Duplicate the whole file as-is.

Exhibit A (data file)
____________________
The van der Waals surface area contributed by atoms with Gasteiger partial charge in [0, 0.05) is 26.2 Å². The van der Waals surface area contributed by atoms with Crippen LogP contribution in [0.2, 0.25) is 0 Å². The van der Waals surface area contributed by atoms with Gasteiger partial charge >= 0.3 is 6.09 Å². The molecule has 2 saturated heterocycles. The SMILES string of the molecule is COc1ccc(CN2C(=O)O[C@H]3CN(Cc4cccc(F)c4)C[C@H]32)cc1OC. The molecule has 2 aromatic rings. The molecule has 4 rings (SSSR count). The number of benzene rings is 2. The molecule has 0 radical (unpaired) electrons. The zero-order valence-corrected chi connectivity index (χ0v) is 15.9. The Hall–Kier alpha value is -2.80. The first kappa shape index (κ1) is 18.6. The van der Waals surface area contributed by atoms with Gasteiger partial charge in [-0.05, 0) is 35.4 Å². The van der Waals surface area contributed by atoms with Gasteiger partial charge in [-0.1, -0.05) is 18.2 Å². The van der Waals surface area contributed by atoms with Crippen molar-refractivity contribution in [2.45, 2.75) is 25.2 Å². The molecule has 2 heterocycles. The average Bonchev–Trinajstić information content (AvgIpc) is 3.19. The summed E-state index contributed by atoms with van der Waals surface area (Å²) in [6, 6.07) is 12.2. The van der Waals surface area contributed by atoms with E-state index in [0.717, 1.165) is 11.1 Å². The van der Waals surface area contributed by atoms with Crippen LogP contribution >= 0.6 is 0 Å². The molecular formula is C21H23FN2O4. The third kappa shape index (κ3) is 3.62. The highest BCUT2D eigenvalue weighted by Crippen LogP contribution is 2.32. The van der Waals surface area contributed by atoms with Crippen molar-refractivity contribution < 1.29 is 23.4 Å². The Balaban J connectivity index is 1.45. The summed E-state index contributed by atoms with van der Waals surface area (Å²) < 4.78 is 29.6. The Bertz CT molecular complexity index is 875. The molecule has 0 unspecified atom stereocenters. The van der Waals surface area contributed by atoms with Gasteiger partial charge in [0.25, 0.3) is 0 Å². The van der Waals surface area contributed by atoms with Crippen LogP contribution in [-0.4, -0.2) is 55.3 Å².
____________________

The van der Waals surface area contributed by atoms with Gasteiger partial charge in [0, 0.05) is 26.2 Å². The van der Waals surface area contributed by atoms with Crippen LogP contribution in [0.2, 0.25) is 0 Å². The van der Waals surface area contributed by atoms with Gasteiger partial charge >= 0.3 is 6.09 Å². The molecule has 2 saturated heterocycles. The SMILES string of the molecule is COc1ccc(CN2C(=O)O[C@H]3CN(Cc4cccc(F)c4)C[C@H]32)cc1OC. The molecule has 2 aromatic rings. The molecule has 4 rings (SSSR count). The number of benzene rings is 2. The molecule has 0 radical (unpaired) electrons. The zero-order valence-corrected chi connectivity index (χ0v) is 15.9. The Hall–Kier alpha value is -2.80. The first kappa shape index (κ1) is 18.6. The van der Waals surface area contributed by atoms with Gasteiger partial charge in [-0.05, 0) is 35.4 Å². The van der Waals surface area contributed by atoms with Gasteiger partial charge in [-0.1, -0.05) is 18.2 Å². The van der Waals surface area contributed by atoms with Crippen molar-refractivity contribution in [2.45, 2.75) is 25.2 Å². The molecule has 2 heterocycles. The average Bonchev–Trinajstić information content (AvgIpc) is 3.19. The summed E-state index contributed by atoms with van der Waals surface area (Å²) in [6, 6.07) is 12.2. The van der Waals surface area contributed by atoms with E-state index in [0.717, 1.165) is 11.1 Å². The van der Waals surface area contributed by atoms with Crippen LogP contribution >= 0.6 is 0 Å². The molecular formula is C21H23FN2O4. The third kappa shape index (κ3) is 3.62. The highest BCUT2D eigenvalue weighted by Crippen LogP contribution is 2.32. The van der Waals surface area contributed by atoms with Crippen molar-refractivity contribution < 1.29 is 23.4 Å². The Balaban J connectivity index is 1.45. The summed E-state index contributed by atoms with van der Waals surface area (Å²) < 4.78 is 29.6. The Bertz CT molecular complexity index is 875. The molecule has 0 unspecified atom stereocenters. The van der Waals surface area contributed by atoms with Gasteiger partial charge in [0.25, 0.3) is 0 Å². The van der Waals surface area contributed by atoms with Crippen LogP contribution in [-0.4, -0.2) is 55.3 Å².